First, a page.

In summary, nerve agents remain a challenging adversary for troops stationed overseas. The limitations associated with current treatments have led to the development of CNS-penetrant antidotes like Pro-2-PAM and RS194B. Huperizine A and galantamine are investigative pretreatment options that demonstrate enhanced CNS permeability over pyridostigmine and are better suited to protect soldiers in the event of a nerve agent attack. Nicotinic receptor antagonists complement muscarinic receptor antagonists and successfully mitigate the toxicity acetylcholine during a nerve agent induced cholinergic crisis. These research efforts highlight the significant progress that has been made towards improving antidotes for military personnel and provide a strong foundation for the development of next-generation therapeutics to combat organophosphate nerve agents on the battlefield.


1. Pita, R., & Domingo, J. (2014). The use of chemical weapons in the Syrian conflict. Toxics, 2(3), 391-402.
2. Byers, M. (2014). Deliberate chemical attack: revisiting the lessons of the Tokyo subway attack. Scandinavian Journal of Trauma, Resuscitation and Emergency Medicine, 22(Suppl 1), A8- A8. doi:10.1186/1757-7241-22-S1-A8
3. Brooks, J., Erickson, T. B., Kayden, S., Ruiz, R., Wilkinson, S., & Burkle, F. M., Jr. (2018). Responding to chemical weapons violations in Syria: Legal, health, and humanitarian recommendations. Conflict and Health, 12, 12-12. doi:10.1186/s13031-018-0143-3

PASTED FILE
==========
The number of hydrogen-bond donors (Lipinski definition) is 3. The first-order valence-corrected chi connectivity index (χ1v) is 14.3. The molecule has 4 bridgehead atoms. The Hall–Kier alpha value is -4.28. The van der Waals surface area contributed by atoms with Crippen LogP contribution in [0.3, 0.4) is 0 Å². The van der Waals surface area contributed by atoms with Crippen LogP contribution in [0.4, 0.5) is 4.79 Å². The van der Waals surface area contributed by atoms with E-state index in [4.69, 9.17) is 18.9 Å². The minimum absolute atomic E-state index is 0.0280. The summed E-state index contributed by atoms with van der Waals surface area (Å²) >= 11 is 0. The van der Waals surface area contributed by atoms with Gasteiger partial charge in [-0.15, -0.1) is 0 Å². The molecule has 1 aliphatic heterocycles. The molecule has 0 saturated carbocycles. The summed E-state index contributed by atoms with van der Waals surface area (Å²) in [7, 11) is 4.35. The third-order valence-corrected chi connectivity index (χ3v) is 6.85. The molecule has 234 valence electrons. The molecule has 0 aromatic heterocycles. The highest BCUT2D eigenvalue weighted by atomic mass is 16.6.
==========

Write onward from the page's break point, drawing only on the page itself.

4. Costanzi, S., Machado, J. H., & Mitchell, M. (2018). Nerve Agents: What They Are, How They Work, How to Counter Them. ACS Chemical Neuroscience, 9(5), 873-885. doi:10.1021/acschemneuro.8b00148
5. Wiener, S. W., & Hoffman, R. S. (2004). Nerve agents: a comprehensive review. Journal of Intensive Care Medicine, 19(1), 22-37. doi:10.1177/0885066603258659
6. Thors, L., Lindberg, S., Johansson, S., Koch, B., Koch, M., Hagglund, L., & Bucht, A. (2017). RSDL decontamination of human skin contaminated with the nerve agent VX. Toxicology Letters, 269, 47-54. doi:10.1016/j.toxlet.2017.02.001
7. Koplovitz, I. S., Susan; Morgan, Julia; Rousayne, Cassandra; Clarkson, Edward. (2016). Evaluation of Veriox as a Skin Decontamination Product after Dermal Exposure to the Nerve Agent VX. US Army Medical Research Institute of Chemical Defense.